Thus Nkrumah, who went from a prison cell as a revolutionary leader under British colonial rule in the early 1950s to become the first President of the newly established independent African state of Ghana in 1960, set about charting a course with those objectives in mind. “We face neither East or West: we face forward”, he declared, mindful of the Cold War crucible in which the anti-colonial struggle he’d led had been waged.
“It is clear that we must find an African solution to our problems, and that this can only be found in African unity. Divided we are weak; united, Africa could become one of the great forces for good in the world.”
Julius Nyerere (first Prime Minister of an independent Tanganyika in 1961, then later President of the newly created state of Tanzania in 1964) embraced precisely the same vision as Nkrumah:
“Unity will not make us rich, but it can make it difficult for Africa and the African peoples to be disregarded and humiliated. And it will, therefore, increase the effectiveness of the decisions we make and try and implement for our development.”
Nkrumah, Nyerere, Lumumba (first Prime Minister of the Democratic Republic of the Congo) and Ben Bella (first President of Algeria) were soon forced to confront the harsh reality of neo-colonialism, wherein European and Western capital rather than soldiers and administrators wielded control over the continent, its resources and economies.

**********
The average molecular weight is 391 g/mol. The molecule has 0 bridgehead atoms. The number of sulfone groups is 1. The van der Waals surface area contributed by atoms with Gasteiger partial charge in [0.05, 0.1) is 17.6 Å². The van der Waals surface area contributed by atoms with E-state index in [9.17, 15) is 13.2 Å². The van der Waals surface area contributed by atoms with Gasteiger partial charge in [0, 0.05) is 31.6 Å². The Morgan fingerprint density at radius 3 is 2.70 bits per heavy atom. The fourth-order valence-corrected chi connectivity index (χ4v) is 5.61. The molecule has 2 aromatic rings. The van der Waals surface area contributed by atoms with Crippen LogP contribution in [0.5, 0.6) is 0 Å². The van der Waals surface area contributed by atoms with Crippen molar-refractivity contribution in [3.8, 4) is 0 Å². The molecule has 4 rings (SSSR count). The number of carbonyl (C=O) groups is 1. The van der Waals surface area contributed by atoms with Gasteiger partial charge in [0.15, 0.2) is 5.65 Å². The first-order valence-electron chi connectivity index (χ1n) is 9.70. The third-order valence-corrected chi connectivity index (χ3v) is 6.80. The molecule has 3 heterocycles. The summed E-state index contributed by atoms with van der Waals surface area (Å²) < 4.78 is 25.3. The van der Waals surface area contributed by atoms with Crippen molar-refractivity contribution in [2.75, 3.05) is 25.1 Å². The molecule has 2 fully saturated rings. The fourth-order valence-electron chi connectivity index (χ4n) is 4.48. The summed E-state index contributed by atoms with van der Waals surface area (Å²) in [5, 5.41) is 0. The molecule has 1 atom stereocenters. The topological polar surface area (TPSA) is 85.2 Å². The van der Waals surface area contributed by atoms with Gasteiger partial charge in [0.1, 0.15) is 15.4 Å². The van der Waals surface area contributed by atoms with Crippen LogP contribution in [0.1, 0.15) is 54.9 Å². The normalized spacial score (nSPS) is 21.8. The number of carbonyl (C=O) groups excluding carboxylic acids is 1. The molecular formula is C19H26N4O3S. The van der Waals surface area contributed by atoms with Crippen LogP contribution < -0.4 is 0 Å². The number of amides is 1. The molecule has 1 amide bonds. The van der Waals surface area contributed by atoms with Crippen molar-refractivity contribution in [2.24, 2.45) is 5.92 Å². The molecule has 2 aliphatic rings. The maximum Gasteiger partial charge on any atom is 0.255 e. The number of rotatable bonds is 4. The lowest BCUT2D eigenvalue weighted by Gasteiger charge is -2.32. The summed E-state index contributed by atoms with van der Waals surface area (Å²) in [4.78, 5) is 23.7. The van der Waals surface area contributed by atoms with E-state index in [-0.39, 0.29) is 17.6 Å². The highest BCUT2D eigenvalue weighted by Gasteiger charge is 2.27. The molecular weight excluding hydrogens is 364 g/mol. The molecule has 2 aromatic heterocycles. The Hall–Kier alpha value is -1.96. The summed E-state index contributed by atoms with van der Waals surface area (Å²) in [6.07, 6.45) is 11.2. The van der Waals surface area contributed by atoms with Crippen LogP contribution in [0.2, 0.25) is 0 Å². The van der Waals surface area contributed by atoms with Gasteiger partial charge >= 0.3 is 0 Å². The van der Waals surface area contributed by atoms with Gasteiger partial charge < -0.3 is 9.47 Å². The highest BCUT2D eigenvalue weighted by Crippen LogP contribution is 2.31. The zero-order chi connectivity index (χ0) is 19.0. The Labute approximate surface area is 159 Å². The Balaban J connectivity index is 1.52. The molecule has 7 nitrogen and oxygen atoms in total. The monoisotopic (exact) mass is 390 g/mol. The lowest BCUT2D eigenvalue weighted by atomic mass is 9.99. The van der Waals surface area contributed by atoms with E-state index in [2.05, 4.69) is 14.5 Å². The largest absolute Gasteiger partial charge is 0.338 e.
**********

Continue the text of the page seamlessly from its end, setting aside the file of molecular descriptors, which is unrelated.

Nkrumah well understood the nature of this particular beast: “A state in the grip of neo-colonialism is not master of its own destiny. It is this factor which makes neo-colonialism such a threat to world peace.”
The Pan-African threat to Western domination
The effort to foment African unity on foundations of self-determination, independence and socialist planning made Kwame Nkrumah, Julius Nyerere, Patrice Lumumba, and Ben Bella a clear and present danger to the West, hence why Nkrumah was overthrown and imprisoned, Lumumba was overthrown and murdered, Ben Bella was forced into exile, with only Julius Nyerere able to maintain himself in power, until finally resigning from office in 1985 of his own volition.